The Godfather of world music, Pandit Ravi Shankar was one of the most influential and prolific Indian sitar maestros. His exceptional talent, enormous contribution to music catapulted him to stardom and till date he is considered as the world’s best-known exponent of Indian classical music.
The sitar maestro was honoured with a Bharat Ratna; had won 5 Grammys, and was nominated for an Academy award, too.Revered globally, this luminary of Indian and world music was the champion of the fusion genre that blended the eastern and western styles. The sitar virtuoso and composer generated a never-seen-before passion among Western audiences for the rhythm, melody that reverberated in the ragas of classical Indian music.
This year, April 7th marks his 101st birth anniversary.
We present to you a compilation of the legend’s best compositions, as we pay tribute to him:
Raga Kedara from The Living Room Sessions, Part 1 The great sitarist at the seasoned age of 91, exhibited uncanny strength in fingers while playing it. He recorded the piece at his home with the tabla player, Tanmoy Bose, the tanpura players Kenji Ota and Barry Phillips.
Live: Ravi Shankar at the Monterey Pop Festival
It was a live album released in the World Pacific record in 1967. The mesmerizing album comprises part of Shankar’s awe-inspiring performance at Monterey International Pop Festival in California. Part of the stunning set was included in the 1968 documentary film, Monterey Pop.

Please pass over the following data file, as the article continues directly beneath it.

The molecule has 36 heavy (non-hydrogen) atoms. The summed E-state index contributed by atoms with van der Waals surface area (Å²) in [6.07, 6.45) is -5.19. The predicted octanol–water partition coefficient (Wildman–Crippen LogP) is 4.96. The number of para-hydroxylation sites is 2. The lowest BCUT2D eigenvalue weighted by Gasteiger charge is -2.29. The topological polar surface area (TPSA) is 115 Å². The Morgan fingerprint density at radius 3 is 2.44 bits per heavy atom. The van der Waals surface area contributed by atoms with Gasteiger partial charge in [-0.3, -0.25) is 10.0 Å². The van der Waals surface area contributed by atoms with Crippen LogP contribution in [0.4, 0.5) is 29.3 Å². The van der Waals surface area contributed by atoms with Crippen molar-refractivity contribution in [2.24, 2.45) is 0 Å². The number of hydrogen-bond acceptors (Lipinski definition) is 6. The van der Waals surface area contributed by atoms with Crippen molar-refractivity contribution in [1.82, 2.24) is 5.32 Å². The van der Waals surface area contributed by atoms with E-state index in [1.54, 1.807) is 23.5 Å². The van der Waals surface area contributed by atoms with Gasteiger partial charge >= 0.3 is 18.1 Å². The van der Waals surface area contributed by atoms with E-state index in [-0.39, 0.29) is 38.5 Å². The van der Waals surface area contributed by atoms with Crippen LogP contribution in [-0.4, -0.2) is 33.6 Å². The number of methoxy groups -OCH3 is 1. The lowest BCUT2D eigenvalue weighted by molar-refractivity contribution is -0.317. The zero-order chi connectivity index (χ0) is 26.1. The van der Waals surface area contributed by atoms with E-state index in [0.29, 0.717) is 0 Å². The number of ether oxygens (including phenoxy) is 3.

In Concert 1972 (Apple, 1972)
A very rare live performance by Ravi Shankar with Ali Akbar Khan and Alla Rakha. This fantastic musical rendition was performed at the concert in New York’s Philharmonic Hall. The album comprises 3 incredible pieces: Raga Hem Bihag, Raga Manj Khamaj, and Raga Sindhi Bhairavi.
Full Circle: Carnegie Hall 2000 (Angel, 2001)
A live album recorded at a concert in New York’s Metropolitan Opera House, where he was accompanied by daughter Anoushka. There are 5 tracks, 2 ragas in the album. It earned Pandit ji the Grammy award for The Best World Music Album.
Improvisations (World Pacific, 1962) –
Described as a ‘visionary recording’, this fusion album is dynamic. It comprises Panditji’s ‘Fire Night’ with a jazz quartet including flautist Bud Shank and bassist Gary Peacock; besides ragas, Kirvani and Rageshri.
The phenomenal sitar play lent his extraordinary musical charm to Satyajit Ray’s ‘Apu Trilogy’ by composing music in the film. The opening piece of ‘Improvisations’ is based on music from Shankar’s score for ‘Pather Panchali’.
It’s a 4-disc compilation which resulted from Panditji’s association with The Beatles’ George Harrison. It embodies the beauty of significant ‘cultural legacy’.